Journal of Nutritional Disorders & Therapy

Journal of Nutritional Disorders & Therapy
Open Access

ISSN: 2161-0509

+32-10-28-02-25

Abstract

Prevalence of Stunting among Children Aged 6 to 36 Months, in the Eastern Province of Sri Lanka

Sujendran S, Senarath U and Joseph J

Abstract

Objective: This study aims to assess the prevalence of stunting among children aged 6-36 months and to describe the underlying factors and feeding practices of infants and young children in 2 districts of the Eastern Province in Sri Lanka.

Methodology: A cross-sectional quantitative survey was conducted in Batticaloa and Kalmunai health districts of the Eastern Province in Sri Lanka from July to December 2013. A sample of 1400 children was identified using a stratified cluster sampling method, and the data were obtained from mothers or care givers using an interviewer administered questionnaire. Anthropometric measurements were taken using standard procedure and equipment. Stunting was defined as the proportion of children whose height-for-age Z score was less than -2 according to WHO growth standards.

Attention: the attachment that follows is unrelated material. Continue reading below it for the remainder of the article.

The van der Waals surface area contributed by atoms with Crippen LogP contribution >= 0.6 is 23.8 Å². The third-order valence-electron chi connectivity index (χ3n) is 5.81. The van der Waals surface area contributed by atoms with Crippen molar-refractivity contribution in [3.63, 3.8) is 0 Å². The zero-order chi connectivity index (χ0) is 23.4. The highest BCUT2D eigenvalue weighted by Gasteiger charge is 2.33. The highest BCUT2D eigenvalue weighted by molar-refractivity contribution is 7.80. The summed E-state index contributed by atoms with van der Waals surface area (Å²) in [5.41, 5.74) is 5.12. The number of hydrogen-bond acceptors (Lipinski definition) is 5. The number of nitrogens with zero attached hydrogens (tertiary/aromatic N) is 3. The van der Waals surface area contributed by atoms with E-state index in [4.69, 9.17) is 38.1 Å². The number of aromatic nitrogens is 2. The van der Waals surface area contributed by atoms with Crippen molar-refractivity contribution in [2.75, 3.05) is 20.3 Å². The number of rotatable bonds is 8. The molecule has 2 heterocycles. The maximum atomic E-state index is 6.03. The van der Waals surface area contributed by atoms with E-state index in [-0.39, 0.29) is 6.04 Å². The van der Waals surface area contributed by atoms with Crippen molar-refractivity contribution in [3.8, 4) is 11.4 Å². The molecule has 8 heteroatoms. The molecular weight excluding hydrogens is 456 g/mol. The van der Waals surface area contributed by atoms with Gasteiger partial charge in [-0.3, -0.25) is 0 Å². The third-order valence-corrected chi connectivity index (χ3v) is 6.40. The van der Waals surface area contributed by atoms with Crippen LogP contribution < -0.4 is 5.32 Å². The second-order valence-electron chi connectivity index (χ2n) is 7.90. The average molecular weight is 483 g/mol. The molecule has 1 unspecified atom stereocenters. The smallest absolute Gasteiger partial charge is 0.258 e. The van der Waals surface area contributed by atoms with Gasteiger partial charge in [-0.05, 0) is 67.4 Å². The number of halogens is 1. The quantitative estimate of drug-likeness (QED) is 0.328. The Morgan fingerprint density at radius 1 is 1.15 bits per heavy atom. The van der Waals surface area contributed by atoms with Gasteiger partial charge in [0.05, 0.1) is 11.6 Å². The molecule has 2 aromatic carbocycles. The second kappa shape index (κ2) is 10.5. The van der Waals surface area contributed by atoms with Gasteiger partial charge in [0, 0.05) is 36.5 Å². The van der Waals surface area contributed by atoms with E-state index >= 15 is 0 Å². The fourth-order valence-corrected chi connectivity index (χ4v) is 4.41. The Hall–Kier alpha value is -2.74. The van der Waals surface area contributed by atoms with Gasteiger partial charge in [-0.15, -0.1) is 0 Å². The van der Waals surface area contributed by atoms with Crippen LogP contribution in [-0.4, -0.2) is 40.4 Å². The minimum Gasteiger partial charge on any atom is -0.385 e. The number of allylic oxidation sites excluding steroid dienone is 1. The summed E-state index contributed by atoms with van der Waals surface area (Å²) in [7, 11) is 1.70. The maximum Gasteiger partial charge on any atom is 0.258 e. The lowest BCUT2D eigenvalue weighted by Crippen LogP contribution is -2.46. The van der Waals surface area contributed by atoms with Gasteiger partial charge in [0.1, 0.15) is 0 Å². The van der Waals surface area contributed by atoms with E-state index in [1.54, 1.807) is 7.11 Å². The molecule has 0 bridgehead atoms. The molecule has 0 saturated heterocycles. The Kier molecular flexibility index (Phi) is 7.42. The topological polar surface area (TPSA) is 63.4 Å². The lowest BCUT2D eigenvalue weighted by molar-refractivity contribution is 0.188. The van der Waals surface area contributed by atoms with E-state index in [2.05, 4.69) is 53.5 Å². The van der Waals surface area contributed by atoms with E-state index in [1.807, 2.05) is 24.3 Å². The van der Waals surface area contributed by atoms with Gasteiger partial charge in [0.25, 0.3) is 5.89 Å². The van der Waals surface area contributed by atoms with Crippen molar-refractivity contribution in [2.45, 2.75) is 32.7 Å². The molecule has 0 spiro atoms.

Results: The prevalence of stunting was 16.8% (95% CI; 14.1, 18.0) among the children aged 6-36 months, in the Eastern Province of Sri Lanka. The prevalence of wasting was 21.5% (95% CI; 18.8, 24.3), and underweight was 27.2% (95% CI; 19.8, 28.7) in this age group. Boys were more stunted (20.3% (95% CI; 16.1, 24.2)) than girls (14.0% (95%CI; 9.6 and 16.5)). Underlying factors include: lower educational level of parents (OR=4.91, p=0.048); lower family income (OR=1.48, p=0.011); low birth weight (OR=1.28, p=0.049); exclusive breastfeeding period less than 6 months(OR=2.29, p=0.041); poor complementary feeding practices (OR=1.51, p=0.048); irregular clinic visits (OR=1.52, p=0.041) and not getting advice from health personnel (OR=1.41, p=0.041).

Conclusion: Prevalence of stunting among children aged 6-36 months in the Eastern Province is higher than the rest of the country. Poor infant and young child feeding practices was identified as one of the modifiable factors. Breastfeeding and the complementary feeding practices need improvement through improved feeding behavior of mothers and/or care givers.

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